Britain has a history of leaving legacies. The most significant one it may leave on the EU in the event of Brexit may turn out to be the English language, writes Colin Mackay.
Colin Mackay is the managing director of the Brussels Writing Bureau.
A former colonial power, the remnants of the British Empire have led to oddities and quirks around the globe. It explains why quintessentially British sports such as rugby or cricket are played in such disparate locations around the globe.
If the UK votes to leave the European Union, will it leave a legacy of its time in the bloc? At first glance, it’s hard to see what. There have been no outstanding UK leaders of the great offices, no British towns or cities associated with the defining Treaties in same way as Rome, Lisbon, Maastricht or Schengen. Yet, the UK is likely to leave one lasting impression, one that is distinctly Orwellian in nature.
Fortunately, it is not a 1984-style dystopian Orwellian world. The citizens of the EU need not be concerned about Big Brother style mass surveillance; indeed some may argue it is now too late to worry about that.
The Orwellian legacy will be the adoption of the English language as the default within the Brussels bubble.
Admittedly, it’s a strange version of the language; almost a local dialect, encompassing a large number of loan words, Eurospeak, false friends and a unique approach to syntax. Yet it remains unmistakably English.
French was the language of Brussels, particularly of European policy. Yet inexorably, English became an invasive species, its informality pushing though like Japanese knotweed. From being frowned upon, viewed as a mark of inadequate language skills, writing in English now has tacit acceptance throughout Brussels.
As someone who arrived in Brussels at the beginning of the 21st century, this was completely unforeseen. Yet now my organisation, the Brussels Writing Bureau, spends its time helping companies and associations write clearly in English.
It may seem an unusual service in such a polyglot city, but writing and speaking English are different; in written form, you lack the non-verbal aspects of communication of eye contact or gesture and no insight into the fluency of your readers’ Brussels-speak.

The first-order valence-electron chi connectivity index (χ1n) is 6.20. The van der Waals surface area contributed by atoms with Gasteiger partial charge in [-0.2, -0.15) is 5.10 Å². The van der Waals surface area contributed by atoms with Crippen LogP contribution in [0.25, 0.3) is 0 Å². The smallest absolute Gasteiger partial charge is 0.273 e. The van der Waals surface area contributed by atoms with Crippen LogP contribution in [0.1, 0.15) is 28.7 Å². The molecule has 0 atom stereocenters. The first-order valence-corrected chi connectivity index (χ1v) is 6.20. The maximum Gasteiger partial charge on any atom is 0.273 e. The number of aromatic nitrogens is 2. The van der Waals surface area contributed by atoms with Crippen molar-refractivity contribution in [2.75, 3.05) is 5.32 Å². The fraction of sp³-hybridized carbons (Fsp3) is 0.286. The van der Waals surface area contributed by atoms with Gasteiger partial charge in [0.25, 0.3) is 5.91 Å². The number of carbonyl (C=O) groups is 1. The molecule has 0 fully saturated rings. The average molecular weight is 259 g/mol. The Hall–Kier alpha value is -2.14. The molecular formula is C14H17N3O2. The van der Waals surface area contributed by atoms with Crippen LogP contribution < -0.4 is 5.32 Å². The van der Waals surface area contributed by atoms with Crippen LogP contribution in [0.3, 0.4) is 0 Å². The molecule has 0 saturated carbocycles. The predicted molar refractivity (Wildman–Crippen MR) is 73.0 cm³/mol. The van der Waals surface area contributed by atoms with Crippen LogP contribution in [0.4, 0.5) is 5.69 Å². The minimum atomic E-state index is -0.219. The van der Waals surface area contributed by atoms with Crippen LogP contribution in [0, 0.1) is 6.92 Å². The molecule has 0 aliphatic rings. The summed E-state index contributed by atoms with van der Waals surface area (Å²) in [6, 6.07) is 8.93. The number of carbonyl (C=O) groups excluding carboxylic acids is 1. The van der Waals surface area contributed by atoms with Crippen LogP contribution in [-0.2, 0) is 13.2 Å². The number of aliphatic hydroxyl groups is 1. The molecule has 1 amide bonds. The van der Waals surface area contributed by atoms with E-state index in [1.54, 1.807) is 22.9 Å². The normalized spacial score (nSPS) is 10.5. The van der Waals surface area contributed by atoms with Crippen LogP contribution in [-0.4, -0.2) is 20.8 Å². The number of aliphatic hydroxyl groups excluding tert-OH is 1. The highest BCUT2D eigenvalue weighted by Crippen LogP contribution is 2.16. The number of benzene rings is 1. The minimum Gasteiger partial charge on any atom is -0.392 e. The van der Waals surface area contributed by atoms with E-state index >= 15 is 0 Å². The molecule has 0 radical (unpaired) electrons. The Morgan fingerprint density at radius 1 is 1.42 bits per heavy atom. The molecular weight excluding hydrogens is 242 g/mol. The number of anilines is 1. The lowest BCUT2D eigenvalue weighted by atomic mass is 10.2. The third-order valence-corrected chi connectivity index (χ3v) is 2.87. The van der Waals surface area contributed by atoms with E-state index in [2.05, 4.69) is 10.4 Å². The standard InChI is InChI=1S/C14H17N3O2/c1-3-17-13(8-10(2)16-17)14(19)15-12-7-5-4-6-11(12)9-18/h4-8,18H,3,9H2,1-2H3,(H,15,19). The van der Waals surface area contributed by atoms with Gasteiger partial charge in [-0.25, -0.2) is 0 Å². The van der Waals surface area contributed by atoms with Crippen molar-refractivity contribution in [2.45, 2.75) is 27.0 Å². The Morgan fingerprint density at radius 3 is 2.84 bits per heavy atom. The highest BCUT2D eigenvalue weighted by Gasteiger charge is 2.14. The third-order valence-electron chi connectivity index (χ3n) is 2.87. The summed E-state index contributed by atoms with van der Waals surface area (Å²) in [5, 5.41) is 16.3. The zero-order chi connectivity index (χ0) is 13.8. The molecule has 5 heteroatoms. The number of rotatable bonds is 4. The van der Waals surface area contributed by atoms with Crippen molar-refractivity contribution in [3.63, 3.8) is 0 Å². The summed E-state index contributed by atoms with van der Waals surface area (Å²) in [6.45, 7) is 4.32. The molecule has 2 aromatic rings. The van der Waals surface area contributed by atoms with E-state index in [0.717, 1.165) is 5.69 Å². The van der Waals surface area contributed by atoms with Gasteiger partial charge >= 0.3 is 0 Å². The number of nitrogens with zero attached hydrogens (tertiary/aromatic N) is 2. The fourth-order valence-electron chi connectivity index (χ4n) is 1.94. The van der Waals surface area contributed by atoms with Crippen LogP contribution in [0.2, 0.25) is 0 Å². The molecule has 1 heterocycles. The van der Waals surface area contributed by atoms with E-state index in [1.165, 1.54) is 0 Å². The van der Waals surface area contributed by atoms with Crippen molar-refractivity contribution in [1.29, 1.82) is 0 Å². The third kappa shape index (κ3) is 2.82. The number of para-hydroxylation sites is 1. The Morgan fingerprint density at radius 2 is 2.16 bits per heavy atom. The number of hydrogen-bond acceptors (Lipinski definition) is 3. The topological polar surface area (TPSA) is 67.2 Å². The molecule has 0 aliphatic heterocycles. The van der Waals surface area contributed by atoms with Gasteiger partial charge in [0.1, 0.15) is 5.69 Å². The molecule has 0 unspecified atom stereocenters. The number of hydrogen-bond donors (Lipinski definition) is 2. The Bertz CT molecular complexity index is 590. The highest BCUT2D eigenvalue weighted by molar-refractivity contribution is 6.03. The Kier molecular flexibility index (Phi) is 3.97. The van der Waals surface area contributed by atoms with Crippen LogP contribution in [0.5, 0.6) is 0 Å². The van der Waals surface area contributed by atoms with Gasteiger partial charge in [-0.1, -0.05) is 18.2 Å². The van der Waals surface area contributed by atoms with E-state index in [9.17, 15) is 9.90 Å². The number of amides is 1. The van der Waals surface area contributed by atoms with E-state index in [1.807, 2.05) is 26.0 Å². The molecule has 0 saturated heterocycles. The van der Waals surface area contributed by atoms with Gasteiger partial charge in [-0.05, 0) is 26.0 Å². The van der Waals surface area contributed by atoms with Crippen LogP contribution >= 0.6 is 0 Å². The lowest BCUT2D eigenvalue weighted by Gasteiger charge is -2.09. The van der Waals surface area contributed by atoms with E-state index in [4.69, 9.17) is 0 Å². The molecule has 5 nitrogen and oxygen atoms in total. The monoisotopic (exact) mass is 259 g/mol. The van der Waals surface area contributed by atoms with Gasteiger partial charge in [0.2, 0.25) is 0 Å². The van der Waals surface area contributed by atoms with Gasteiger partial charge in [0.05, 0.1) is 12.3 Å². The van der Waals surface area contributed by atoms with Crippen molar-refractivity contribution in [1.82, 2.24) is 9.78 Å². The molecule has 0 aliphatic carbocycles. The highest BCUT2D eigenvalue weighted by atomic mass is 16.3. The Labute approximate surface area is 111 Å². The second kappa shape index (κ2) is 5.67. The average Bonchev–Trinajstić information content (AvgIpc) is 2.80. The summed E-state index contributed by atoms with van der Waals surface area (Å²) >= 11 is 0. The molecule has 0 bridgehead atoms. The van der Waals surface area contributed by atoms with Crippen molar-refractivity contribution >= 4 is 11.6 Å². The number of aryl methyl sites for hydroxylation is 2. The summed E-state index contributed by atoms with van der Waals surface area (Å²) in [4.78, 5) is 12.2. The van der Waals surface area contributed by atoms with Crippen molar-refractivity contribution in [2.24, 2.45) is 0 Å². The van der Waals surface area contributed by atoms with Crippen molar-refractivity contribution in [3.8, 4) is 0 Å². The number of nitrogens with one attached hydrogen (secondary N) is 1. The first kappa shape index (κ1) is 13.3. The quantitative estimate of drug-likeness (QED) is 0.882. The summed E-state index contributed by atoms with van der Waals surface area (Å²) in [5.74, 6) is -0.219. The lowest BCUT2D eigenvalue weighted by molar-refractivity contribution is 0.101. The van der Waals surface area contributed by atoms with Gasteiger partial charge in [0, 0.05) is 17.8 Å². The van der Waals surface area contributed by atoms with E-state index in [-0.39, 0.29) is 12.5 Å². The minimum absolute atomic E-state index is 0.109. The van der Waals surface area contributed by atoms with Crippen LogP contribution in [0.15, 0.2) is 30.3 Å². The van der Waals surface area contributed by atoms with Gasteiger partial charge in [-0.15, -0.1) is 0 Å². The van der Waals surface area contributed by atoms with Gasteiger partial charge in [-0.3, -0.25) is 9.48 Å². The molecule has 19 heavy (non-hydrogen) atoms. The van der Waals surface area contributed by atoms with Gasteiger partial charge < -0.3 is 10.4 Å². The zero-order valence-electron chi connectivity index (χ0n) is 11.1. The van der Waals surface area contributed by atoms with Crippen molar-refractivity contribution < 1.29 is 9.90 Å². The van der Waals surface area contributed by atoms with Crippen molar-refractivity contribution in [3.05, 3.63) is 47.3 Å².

There is no small degree of irony in such a legacy. The British are viewed throughout Europe as the nationality least likely to speak a second or third language, the ones with the greatest discomfort in a wider Europe. Arguably, this inability to integrate and assimilate has contributed to the momentum behind the anti-EU Leave campaign.
Yet with the vast majority of Anglophones in the Union on the verge of leaving, it is Brussels that has adapted by embracing English as its own. It may only be one of the ‘official’ languages, but in reality, it is the de facto standard, and it won’t change any time soon – without or without the British (no disrespect to the Irish and the Maltese).
In part, this is pragmatism – a form of linguistic Realpolitik. The first major expansion of the EU in the 21st century, from 15 to 25 member states, began the process. For the incoming Eastern European nations, French and German were not the favoured second languages; it was English. For casual conversation, it was a safer bet.
So in what way is this an Orwellian development? Orwell recognised that political communication was increasingly debased. Around 70 years ago, he published a famous essay; ‘Politics and the English Language’. In this, he described how political language was, “designed to make lies sound truthful and murder respectable, and to give an appearance of solidity to pure wind.” Sadly, this remains depressingly familiar.
He argued that by applying six simple rules, political communication would become clear and accessible. What Orwell recognised was that clarity and precision are not synonymous. He argued for the elimination of metaphors, figures of speech and ‘foreign phrases’. This may deliver a rather banal form of English, with a limited vocabulary, but it is one that is highly functional; indeed it forms the basis of the Brussels lingua franca we now see.
Whether the clarity of communication is improving is open to question; however, in the nearly 15 years that I have been here, the European Commission has undoubtedly done a lot to make their output more accessible.
If the Brits go, English will stay; that is inevitable. However, despite their struggles with other languages, we hope they remain. The mother-tongue English speakers help avoid the worst excesses of Brusselsspeak (‘comitology’, ‘conditionality’, ‘externalisation’, ‘homogenise’, ‘take-aways’, ‘learnings’ or ‘modality’, anyone?) that Orwell railed against. At the same time, they enrich our language with memorable – and distinctly un-Orwellian- portmanteau words like Brexit.